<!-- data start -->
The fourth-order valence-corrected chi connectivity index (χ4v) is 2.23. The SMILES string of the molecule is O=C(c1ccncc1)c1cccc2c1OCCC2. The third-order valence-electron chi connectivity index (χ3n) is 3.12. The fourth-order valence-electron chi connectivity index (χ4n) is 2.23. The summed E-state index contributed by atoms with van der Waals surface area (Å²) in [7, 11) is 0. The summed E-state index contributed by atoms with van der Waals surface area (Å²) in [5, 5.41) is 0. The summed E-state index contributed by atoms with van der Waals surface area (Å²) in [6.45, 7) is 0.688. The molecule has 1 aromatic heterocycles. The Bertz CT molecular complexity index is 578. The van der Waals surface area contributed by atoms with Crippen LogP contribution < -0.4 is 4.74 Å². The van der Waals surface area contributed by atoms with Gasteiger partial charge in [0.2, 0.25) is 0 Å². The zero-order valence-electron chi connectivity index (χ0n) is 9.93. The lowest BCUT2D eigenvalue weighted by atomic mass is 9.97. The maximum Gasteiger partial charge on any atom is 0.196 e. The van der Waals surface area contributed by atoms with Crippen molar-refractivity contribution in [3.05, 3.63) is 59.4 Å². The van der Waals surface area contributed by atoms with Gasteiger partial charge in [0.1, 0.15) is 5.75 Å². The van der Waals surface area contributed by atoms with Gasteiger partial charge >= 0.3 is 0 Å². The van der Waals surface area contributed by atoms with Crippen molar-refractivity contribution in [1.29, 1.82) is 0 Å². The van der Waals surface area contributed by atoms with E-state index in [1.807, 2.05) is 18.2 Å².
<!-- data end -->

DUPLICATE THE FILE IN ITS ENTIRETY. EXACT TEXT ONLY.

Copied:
The fourth-order valence-corrected chi connectivity index (χ4v) is 2.23. The SMILES string of the molecule is O=C(c1ccncc1)c1cccc2c1OCCC2. The third-order valence-electron chi connectivity index (χ3n) is 3.12. The fourth-order valence-electron chi connectivity index (χ4n) is 2.23. The summed E-state index contributed by atoms with van der Waals surface area (Å²) in [7, 11) is 0. The summed E-state index contributed by atoms with van der Waals surface area (Å²) in [5, 5.41) is 0. The summed E-state index contributed by atoms with van der Waals surface area (Å²) in [6.45, 7) is 0.688. The molecule has 1 aromatic heterocycles. The Bertz CT molecular complexity index is 578. The van der Waals surface area contributed by atoms with Crippen LogP contribution < -0.4 is 4.74 Å². The van der Waals surface area contributed by atoms with Gasteiger partial charge in [0.2, 0.25) is 0 Å². The zero-order valence-electron chi connectivity index (χ0n) is 9.93. The lowest BCUT2D eigenvalue weighted by atomic mass is 9.97. The maximum Gasteiger partial charge on any atom is 0.196 e. The van der Waals surface area contributed by atoms with Crippen molar-refractivity contribution in [3.05, 3.63) is 59.4 Å². The van der Waals surface area contributed by atoms with Gasteiger partial charge in [0.1, 0.15) is 5.75 Å². The van der Waals surface area contributed by atoms with Gasteiger partial charge >= 0.3 is 0 Å². The van der Waals surface area contributed by atoms with Crippen molar-refractivity contribution in [1.29, 1.82) is 0 Å². The van der Waals surface area contributed by atoms with E-state index in [1.807, 2.05) is 18.2 Å².